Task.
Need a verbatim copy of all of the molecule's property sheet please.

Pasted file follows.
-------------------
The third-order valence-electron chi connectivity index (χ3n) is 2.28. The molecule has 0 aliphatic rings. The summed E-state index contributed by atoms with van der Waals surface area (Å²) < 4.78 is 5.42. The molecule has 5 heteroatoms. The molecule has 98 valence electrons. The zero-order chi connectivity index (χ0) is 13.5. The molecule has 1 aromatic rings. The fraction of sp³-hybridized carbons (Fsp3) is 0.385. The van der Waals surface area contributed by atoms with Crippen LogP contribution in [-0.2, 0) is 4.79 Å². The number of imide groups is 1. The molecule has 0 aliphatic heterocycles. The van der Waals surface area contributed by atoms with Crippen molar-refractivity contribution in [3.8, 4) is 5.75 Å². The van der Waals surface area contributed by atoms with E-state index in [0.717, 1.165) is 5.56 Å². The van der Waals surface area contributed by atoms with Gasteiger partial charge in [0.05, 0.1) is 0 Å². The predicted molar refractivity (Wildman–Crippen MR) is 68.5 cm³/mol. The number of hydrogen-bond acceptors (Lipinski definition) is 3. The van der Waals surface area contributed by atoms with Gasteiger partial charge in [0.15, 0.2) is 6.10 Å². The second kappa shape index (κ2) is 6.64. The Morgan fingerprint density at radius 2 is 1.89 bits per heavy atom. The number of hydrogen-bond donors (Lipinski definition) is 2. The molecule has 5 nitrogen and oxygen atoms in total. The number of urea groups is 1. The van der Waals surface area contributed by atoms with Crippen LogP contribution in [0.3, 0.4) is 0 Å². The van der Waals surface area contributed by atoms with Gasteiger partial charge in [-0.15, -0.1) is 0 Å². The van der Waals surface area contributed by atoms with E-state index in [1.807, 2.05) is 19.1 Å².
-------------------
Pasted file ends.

The third-order valence-electron chi connectivity index (χ3n) is 2.28. The molecule has 0 aliphatic rings. The summed E-state index contributed by atoms with van der Waals surface area (Å²) < 4.78 is 5.42. The molecule has 5 heteroatoms. The molecule has 98 valence electrons. The zero-order chi connectivity index (χ0) is 13.5. The molecule has 1 aromatic rings. The fraction of sp³-hybridized carbons (Fsp3) is 0.385. The van der Waals surface area contributed by atoms with Crippen LogP contribution in [-0.2, 0) is 4.79 Å². The number of imide groups is 1. The molecule has 0 aliphatic heterocycles. The van der Waals surface area contributed by atoms with Crippen molar-refractivity contribution in [3.8, 4) is 5.75 Å². The van der Waals surface area contributed by atoms with E-state index in [0.717, 1.165) is 5.56 Å². The van der Waals surface area contributed by atoms with Gasteiger partial charge in [0.05, 0.1) is 0 Å². The predicted molar refractivity (Wildman–Crippen MR) is 68.5 cm³/mol. The number of hydrogen-bond acceptors (Lipinski definition) is 3. The van der Waals surface area contributed by atoms with Gasteiger partial charge in [0.15, 0.2) is 6.10 Å². The second kappa shape index (κ2) is 6.64. The Morgan fingerprint density at radius 2 is 1.89 bits per heavy atom. The number of hydrogen-bond donors (Lipinski definition) is 2. The molecule has 5 nitrogen and oxygen atoms in total. The number of urea groups is 1. The van der Waals surface area contributed by atoms with Crippen LogP contribution in [0.3, 0.4) is 0 Å². The van der Waals surface area contributed by atoms with Gasteiger partial charge in [-0.15, -0.1) is 0 Å². The van der Waals surface area contributed by atoms with E-state index in [1.807, 2.05) is 19.1 Å².